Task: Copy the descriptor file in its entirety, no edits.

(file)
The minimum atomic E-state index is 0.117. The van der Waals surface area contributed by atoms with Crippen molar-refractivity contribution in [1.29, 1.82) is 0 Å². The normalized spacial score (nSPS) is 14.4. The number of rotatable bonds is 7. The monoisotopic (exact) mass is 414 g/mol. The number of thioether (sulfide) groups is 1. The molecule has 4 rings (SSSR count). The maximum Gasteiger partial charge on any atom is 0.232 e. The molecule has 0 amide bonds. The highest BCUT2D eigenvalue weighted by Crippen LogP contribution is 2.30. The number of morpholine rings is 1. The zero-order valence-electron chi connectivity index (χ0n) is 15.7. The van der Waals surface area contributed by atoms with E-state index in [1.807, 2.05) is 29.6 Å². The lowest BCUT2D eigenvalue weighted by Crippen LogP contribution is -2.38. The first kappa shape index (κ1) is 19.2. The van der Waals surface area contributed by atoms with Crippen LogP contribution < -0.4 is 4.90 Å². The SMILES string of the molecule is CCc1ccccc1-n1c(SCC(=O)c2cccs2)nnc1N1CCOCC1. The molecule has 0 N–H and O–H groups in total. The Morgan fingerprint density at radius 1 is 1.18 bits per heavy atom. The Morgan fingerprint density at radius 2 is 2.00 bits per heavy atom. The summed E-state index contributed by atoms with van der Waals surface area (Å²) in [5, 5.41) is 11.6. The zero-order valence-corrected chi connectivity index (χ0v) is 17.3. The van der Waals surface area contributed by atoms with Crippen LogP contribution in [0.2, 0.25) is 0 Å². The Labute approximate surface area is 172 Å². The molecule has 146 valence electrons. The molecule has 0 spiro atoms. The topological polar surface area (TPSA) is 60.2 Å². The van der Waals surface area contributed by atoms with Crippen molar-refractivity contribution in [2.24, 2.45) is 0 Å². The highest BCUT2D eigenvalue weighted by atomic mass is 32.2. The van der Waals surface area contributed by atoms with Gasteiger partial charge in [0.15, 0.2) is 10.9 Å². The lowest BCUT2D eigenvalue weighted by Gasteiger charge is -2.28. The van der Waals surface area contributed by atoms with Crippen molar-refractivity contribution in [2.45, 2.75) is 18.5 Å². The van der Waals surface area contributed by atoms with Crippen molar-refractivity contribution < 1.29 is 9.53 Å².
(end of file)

The minimum atomic E-state index is 0.117. The van der Waals surface area contributed by atoms with Crippen molar-refractivity contribution in [1.29, 1.82) is 0 Å². The normalized spacial score (nSPS) is 14.4. The number of rotatable bonds is 7. The monoisotopic (exact) mass is 414 g/mol. The number of thioether (sulfide) groups is 1. The molecule has 4 rings (SSSR count). The maximum Gasteiger partial charge on any atom is 0.232 e. The molecule has 0 amide bonds. The highest BCUT2D eigenvalue weighted by Crippen LogP contribution is 2.30. The number of morpholine rings is 1. The zero-order valence-electron chi connectivity index (χ0n) is 15.7. The van der Waals surface area contributed by atoms with E-state index in [1.807, 2.05) is 29.6 Å². The lowest BCUT2D eigenvalue weighted by Crippen LogP contribution is -2.38. The first kappa shape index (κ1) is 19.2. The van der Waals surface area contributed by atoms with Crippen LogP contribution < -0.4 is 4.90 Å². The SMILES string of the molecule is CCc1ccccc1-n1c(SCC(=O)c2cccs2)nnc1N1CCOCC1. The molecule has 0 N–H and O–H groups in total. The Morgan fingerprint density at radius 1 is 1.18 bits per heavy atom. The Morgan fingerprint density at radius 2 is 2.00 bits per heavy atom. The summed E-state index contributed by atoms with van der Waals surface area (Å²) in [5, 5.41) is 11.6. The zero-order valence-corrected chi connectivity index (χ0v) is 17.3. The van der Waals surface area contributed by atoms with Crippen LogP contribution in [0.2, 0.25) is 0 Å². The Labute approximate surface area is 172 Å². The molecule has 146 valence electrons. The molecule has 0 spiro atoms. The topological polar surface area (TPSA) is 60.2 Å². The van der Waals surface area contributed by atoms with Crippen molar-refractivity contribution in [2.24, 2.45) is 0 Å². The highest BCUT2D eigenvalue weighted by atomic mass is 32.2. The van der Waals surface area contributed by atoms with Gasteiger partial charge in [0.15, 0.2) is 10.9 Å². The lowest BCUT2D eigenvalue weighted by Gasteiger charge is -2.28. The van der Waals surface area contributed by atoms with Crippen molar-refractivity contribution in [2.45, 2.75) is 18.5 Å². The van der Waals surface area contributed by atoms with Crippen molar-refractivity contribution < 1.29 is 9.53 Å².